1. greywolf90
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    greywolf90 New Member

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    tragedy vs. comedy

    Discussion in 'General Writing' started by greywolf90, Apr 24, 2008.

    how do you all feel about a tragic ending (with the story ending with the death of the hero/heroine) vs. a "happily ever after" ending. although i enjoy both, i think i tend to favor a tragic ending over a happy ending. while happy endings can leave the reader with a feeling of joy and bliss, some tend to leave me feeling unsatisfied. as long as the characters live, the story could still go on; it seems that only in death can a story truely end. i find that while some tragedies can leave the reader deprressed, others can be truely beautiful and so much more meaningful. i am planning on writing my own tragedy, and i hope that i can make it the latter one.
     
  2. Sugar N. Spice
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    Sugar N. Spice Senior Member

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    I love a cross between both- like a bittersweet ending. I love the perfect blend of tragedy and comedy. But that's just me.
     
  3. ValianceInEnd
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    ValianceInEnd Active Member

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    Tragic endings can be successful, but as you said, need to be meaningful and beautiful. Just killing off characters and ending it right there usually sucks. I like it when the characters sacrifice themselves for some better means. Those endings are really powerful. Still, I also like the good humor/tragedy where the poor character dies in a (Sickly) hilarious way. ;)
     
  4. Michael Davis
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    Michael Davis Member

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    I've never liked books that killed off someone I had grown to like or love in the story. I do have my Hero/heroines hurt, but never killed. After spending 100k words to get the reader to love em, I don't want to kill em off. But that's just me.
     
  5. Cogito
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    Cogito Former Mod, Retired Supporter Contributor

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    The big question in tragedy is, "Why did the character die, or suffer profound loss?" Tragedy is a form that has evolved over the ages, in ways that tend to reflact the culture the piece was written for. The Golden Age Greek tragedies were centered on the theme that the lead was punished for trying to avoid his or her fate. The lead was generally already doomed from the start, but invariably made matters worse by trying to avoid the predestined end.

    In Shakespeare's time, tragedy was more often the result of terrible timing. Consider Romeo and Juliet as a classic example - messages delivered late, characters showing up at just the wrong time and making incorrect assumptions.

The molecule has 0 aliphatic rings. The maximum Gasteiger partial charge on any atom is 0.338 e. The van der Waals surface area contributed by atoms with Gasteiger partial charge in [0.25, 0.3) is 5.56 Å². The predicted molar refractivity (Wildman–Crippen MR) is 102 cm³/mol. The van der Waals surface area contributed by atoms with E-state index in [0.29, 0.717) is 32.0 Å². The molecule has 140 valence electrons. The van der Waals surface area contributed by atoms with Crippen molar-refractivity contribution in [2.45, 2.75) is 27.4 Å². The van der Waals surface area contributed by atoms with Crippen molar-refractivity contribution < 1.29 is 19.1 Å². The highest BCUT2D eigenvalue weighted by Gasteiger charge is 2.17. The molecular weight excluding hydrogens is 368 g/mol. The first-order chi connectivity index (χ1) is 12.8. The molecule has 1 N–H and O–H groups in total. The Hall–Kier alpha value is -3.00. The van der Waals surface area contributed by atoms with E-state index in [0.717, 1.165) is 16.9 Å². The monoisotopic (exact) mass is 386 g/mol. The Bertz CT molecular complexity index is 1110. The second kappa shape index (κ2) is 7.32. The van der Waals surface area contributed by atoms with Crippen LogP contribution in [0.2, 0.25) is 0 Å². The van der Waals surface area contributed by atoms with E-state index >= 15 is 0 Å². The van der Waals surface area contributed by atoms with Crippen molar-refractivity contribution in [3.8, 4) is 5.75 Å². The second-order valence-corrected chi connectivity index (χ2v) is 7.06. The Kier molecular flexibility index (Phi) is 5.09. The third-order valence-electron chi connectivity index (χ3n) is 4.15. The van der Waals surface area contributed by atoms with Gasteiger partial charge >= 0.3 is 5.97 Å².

Twentieth century tragedy tends to focus on character flaws or skewed priorities. Death of a Salesman is a prime example. You can also view most disaster films, and even most slasher films, in this light, where several characters usually meet their demise because of greed or promiscuity, or other "sins". A variation is to also place the blame on the flaws of society itself.

    Overall, tragedy is used as a means of social commentary. A tragic ending should have a clear purpose, not simply be a flip-of-the-coin decision.

    On the other hand, the-sun-is-shining-and-everyone-is-singing endings will send most viewers into a diabetic shock, even if it's a comic piece.

    A more balanced ending is to resolve the major conflict, but to leave a number of unresolved lesser problems. That's modelled after real life.
     
  6. greywolf90
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    greywolf90 New Member

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    good point cogito. i am familiar with greek and shakespearean tragedies (my favorite greek tagedy is achilles). i think the tragedy i am writing would fall under shakespearean, where the hero resolves the conflict, but this results in his death (i.e. hamlet). i also should have mentioned that it will be a love tragedy, where the hero and the heroine both die together (i.e. romeo and juliet).
     
  7. -NM-
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    -NM- Active Member

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    I like tragic endings, but only if the rest of the book has been good enough to make me feel sad about it, otherwise i just don't care if they die or not.

    The happily ever endings give me much less to feel depressed about afterwards, but they aren't as powerful and memorable as tragic endings.
     
  8. Mr Sci Fi
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    Mr Sci Fi Senior Member

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    Depends on the ending. I think "The Merchant of Venice" could have done without the comedic ending and just ended the story after Act IV. Act V was pure fluff and nonsense.

    And this is just my opinion, but I think Romeo could have at least waited one more minute before drinking the poison. I mean... just ONE MINUTE.

    Oedipus poking his eyes out should be left just the way it is.
     

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